Lawyers, paralegals, legal secretaries, legal assistants, and other legal industry professionals work in a complicated industry filled with paperwork, documentation, and data. But that doesn’t mean that a legal resume should read like a lengthy legal brief.
Today, legal job postings online are the norm rather than the exception, which means that legal recruiters and hiring managers are flooded with applications from job seekers for any open position, says Jamy Sullivan, JD, Executive Director of Robert Half Legal, a premier legal employment agency providing highly skilled legal professionals on a temporary, project, and full-time basis to law firms and corporate legal departments in North America and globally.
What’s Unique About a Legal Resume?
“Legal candidates need to highlight a broader range of skills and capabilities on their resumes than are typically required of job applicants in other industries,” says Sullivan. “They need to outline the breadth of their legal knowledge and experience and business acumen.”
She continued: “They also need to include examples of their advanced technical skills and capabilities, especially if they possess specialized legal tech expertise or qualifications (for example, eDiscovery certification). Legal professionals should also demonstrate exceptional soft skills and competencies that are essential in the legal profession – such as relationship building, service orientation, teamwork and collaboration, leadership, communications, and negotiation, to name a few.”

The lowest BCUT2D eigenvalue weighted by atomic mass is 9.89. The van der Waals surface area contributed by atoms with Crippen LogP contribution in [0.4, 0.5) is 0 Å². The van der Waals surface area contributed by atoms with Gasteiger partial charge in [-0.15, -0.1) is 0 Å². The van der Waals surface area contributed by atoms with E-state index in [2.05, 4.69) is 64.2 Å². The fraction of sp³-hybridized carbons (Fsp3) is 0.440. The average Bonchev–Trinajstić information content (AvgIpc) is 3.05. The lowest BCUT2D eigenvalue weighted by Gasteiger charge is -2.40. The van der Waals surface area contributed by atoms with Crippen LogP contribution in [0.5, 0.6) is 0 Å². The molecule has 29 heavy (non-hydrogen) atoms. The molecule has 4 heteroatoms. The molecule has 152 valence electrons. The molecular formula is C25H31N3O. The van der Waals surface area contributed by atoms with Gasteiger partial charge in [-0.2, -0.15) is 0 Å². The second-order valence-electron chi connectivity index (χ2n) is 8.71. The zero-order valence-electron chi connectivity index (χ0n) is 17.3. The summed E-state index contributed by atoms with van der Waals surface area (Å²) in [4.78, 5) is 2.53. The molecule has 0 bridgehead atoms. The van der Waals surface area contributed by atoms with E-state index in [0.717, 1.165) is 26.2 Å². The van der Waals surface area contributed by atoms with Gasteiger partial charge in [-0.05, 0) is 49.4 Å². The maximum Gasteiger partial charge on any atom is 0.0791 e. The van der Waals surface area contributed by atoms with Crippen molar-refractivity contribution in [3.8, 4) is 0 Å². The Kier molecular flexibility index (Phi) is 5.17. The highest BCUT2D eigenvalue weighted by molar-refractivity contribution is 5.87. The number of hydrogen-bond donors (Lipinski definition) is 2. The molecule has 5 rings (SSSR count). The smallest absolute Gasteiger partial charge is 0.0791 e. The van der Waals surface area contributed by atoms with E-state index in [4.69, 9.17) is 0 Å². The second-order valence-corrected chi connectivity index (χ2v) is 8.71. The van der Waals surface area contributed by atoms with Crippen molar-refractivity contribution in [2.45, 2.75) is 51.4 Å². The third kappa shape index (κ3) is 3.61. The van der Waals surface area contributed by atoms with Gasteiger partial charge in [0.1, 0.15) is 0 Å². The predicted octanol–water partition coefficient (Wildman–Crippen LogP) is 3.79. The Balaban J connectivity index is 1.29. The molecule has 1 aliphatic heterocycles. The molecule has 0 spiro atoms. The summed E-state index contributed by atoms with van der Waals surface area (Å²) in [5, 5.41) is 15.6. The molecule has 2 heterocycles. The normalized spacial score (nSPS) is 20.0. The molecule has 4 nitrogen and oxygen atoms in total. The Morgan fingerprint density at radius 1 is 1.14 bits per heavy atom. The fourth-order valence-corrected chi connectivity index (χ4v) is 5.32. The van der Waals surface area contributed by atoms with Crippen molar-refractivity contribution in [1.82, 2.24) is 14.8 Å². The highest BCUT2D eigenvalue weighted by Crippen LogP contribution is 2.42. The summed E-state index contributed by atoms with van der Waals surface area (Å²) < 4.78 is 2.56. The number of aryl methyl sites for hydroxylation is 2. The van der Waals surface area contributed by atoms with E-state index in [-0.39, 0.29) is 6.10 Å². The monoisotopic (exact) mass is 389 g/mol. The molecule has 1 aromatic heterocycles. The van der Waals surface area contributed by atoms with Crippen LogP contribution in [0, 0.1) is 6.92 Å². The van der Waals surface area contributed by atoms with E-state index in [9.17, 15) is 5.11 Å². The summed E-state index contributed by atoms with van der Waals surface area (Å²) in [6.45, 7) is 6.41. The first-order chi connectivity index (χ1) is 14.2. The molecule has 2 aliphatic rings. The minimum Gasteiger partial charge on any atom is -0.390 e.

Legal Resume: One or Two Pages?
Unless you have a very long work history in the legal profession, you will want to keep your resume to a single page, says Sullivan. If you have tenure or considerable expertise to showcase, do not sacrifice listing your experience to make your resume one page.
For those with vast experience (10+ years), several published articles, a unique list of in-demand industry technical skills, or quantifiable results that match a unique job description, two pages resume “is perfectly acceptable for experienced legal professionals,” says Sullivan.
If you are an entry-level legal industry professional and applying for your first job out of law school, a resume should only be one page.
“On average, recruiters may spend only a minute or two, or less, reviewing each resume,” says Sullivan. “So it’s critical that your legal resume strongly conveys your background and abilities in a clear and concise manner.”